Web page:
The best books on Lutherans and social change

Who am I?

When I was going to church as a kid, I noticed there were a lot of things about faith that were really important to people but that they rarely talked about. In my work as a pastor, professor, and church historian, I’ve tried to identify and name those core values, so that we can learn from one another, share our beliefs in meaningful and respectful ways, and grow together as we explore life’s big questions and practice living out our beliefs in the here and now.


I wrote...

Stories from Global Lutheranism: A Historical Timeline

By Martin Lohrmann,

Book cover of Stories from Global Lutheranism: A Historical Timeline

What is my book about?

There are about 80 million Lutheran in the world today. While Lutheran communities started in central and northern Europe, there are now more Lutherans in Ethiopia than in Sweden, more in Tanzania than the United States, and more in Indonesia than in Norway. Selecting ten vignettes from each of the five centuries since Martin Luther started the Reformation in 1517, I wrote this book to show how Lutherans have lived out their faith in a variety of times and places to become a truly global branch of Christianity.

The books I picked & why

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The Freedom of a Christian, 1520: The Annotated Luther

By Martin Luther, Tim Wengert (translator),

Book cover of The Freedom of a Christian, 1520: The Annotated Luther

Why this book?

This little book is among the best pieces of Christian literature ever written. Here the church reformer Martin Luther pondered the “both/and” reality of Christians: that believers are entirely set free by Jesus and that believers are totally bound to serve others because Jesus is the one they follow. This book perfectly describes the Lutheran Reformation’s conviction that faith is a living and active experience that transforms people and communities through trust in God and love of neighbors.


Luther and Liberation: A Latin American Perspective

By Walter Altmann, Thia Cooper (translator),

Book cover of Luther and Liberation: A Latin American Perspective

Why this book?

Because the Reformation took place in 16th century Germany, it’s common to wonder how ideas that were popular 500 years ago in Central Europe might have anything to say to today’s global realities. In this book, Brazilian Lutheran professor Walter Altmann explores the ways that Martin Luther’s teachings resonate with the contemporary concerns of Latin American theologies of liberation. Altmann’s approach sets a great model for how people today can apply the spiritual riches of the past to the practical needs of the present.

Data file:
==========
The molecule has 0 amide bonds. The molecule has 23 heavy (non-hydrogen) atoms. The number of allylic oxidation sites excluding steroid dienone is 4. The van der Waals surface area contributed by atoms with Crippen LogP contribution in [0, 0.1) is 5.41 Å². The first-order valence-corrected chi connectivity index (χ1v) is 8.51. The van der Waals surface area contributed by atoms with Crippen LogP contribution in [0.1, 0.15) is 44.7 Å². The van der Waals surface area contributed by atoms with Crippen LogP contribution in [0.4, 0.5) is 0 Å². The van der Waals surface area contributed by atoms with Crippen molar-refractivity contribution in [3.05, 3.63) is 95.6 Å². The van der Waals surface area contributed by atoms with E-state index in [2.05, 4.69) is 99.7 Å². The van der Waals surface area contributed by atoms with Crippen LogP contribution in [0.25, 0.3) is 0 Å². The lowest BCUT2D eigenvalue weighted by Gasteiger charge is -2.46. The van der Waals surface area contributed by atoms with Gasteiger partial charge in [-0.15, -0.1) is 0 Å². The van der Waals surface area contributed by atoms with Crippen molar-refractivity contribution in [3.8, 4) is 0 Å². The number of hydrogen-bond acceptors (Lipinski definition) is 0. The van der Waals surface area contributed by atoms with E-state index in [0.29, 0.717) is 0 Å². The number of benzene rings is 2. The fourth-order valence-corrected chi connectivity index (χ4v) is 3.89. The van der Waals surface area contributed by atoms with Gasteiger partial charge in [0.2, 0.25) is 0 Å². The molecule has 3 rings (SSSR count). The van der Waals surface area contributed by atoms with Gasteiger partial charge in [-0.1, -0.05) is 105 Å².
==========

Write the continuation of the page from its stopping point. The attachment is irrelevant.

Mighty Be Our Powers: How Sisterhood, Prayer, and Sex Changed a Nation at War

By Leymah Gbowee, Carol Mithers,

Book cover of Mighty Be Our Powers: How Sisterhood, Prayer, and Sex Changed a Nation at War

Why this book?

With two other women, Leymah Gbowee received the 2011 Nobel Peace Prize for her peace activism that helped end the 1999-2003 civil war in Liberia. Using tactics that included daily protests, a sex strike, and rehabilitation of child soldiers, Gbowee and her coworkers effectively combined religious values, social service, and direct action to advocate for peace. Although not directly about theology, Gbowee’s church and personal faith provided important motivation, resilience, and organizational support. This memoir is both honest about her struggles and provides an inspiring witness to social change.


Life Together

By Dietrich Bonhoeffer, Daniel W. Bloesch,

Book cover of Life Together

Why this book?

German pastor and theologian Dietrich Bonhoeffer was one of the lamentably few church leaders who took a clear stand against the Nazification of Christianity under the Third Reich. He wrote this wonderful little book about communal life in light of his experiences leading an unauthorized seminary, which the Nazi regime closed in 1937. Bonhoeffer, who was executed in 1945 for his resistance, wisely observed in Life Together that blessings abound when we deal with people as they are, not as we wish they would be.


Pastrix: The Cranky, Beautiful Faith of a Sinner & Saint

By Nadia Bolz-Weber,

Book cover of Pastrix: The Cranky, Beautiful Faith of a Sinner & Saint

Why this book?

Founder of a church called House for All Sinners and Saints in Denver, Colorado, Nadia Bolz-Weber describes her path from a Fundamentalist upbringing to agnostic comedian to Lutheran pastor. Walking with people who had long been forgotten, dismissed, or condemned by mainstream American Christianity, Bolz-Weber has brought the traditional Reformation message of God’s unconditional love to life in new ways. With stories that range from vulnerable to hilarious, this book is fun to read and full of refreshing insights about God, church, hospitality, and grace.


5 book lists we think you will like!

Interested in Lutheranism, Martin Luther, and violence?

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And, 3 books we think you will enjoy!

We think you will like King Sigismund of Poland and Martin Luther: The Reformation Before Confessionalization, Mightier Than the Sword: Rebels, Reformers, and Revolutionaries Who Changed the World Through Writing, and Human Rights and Gender Violence: Translating International Law Into Local Justice if you like this list.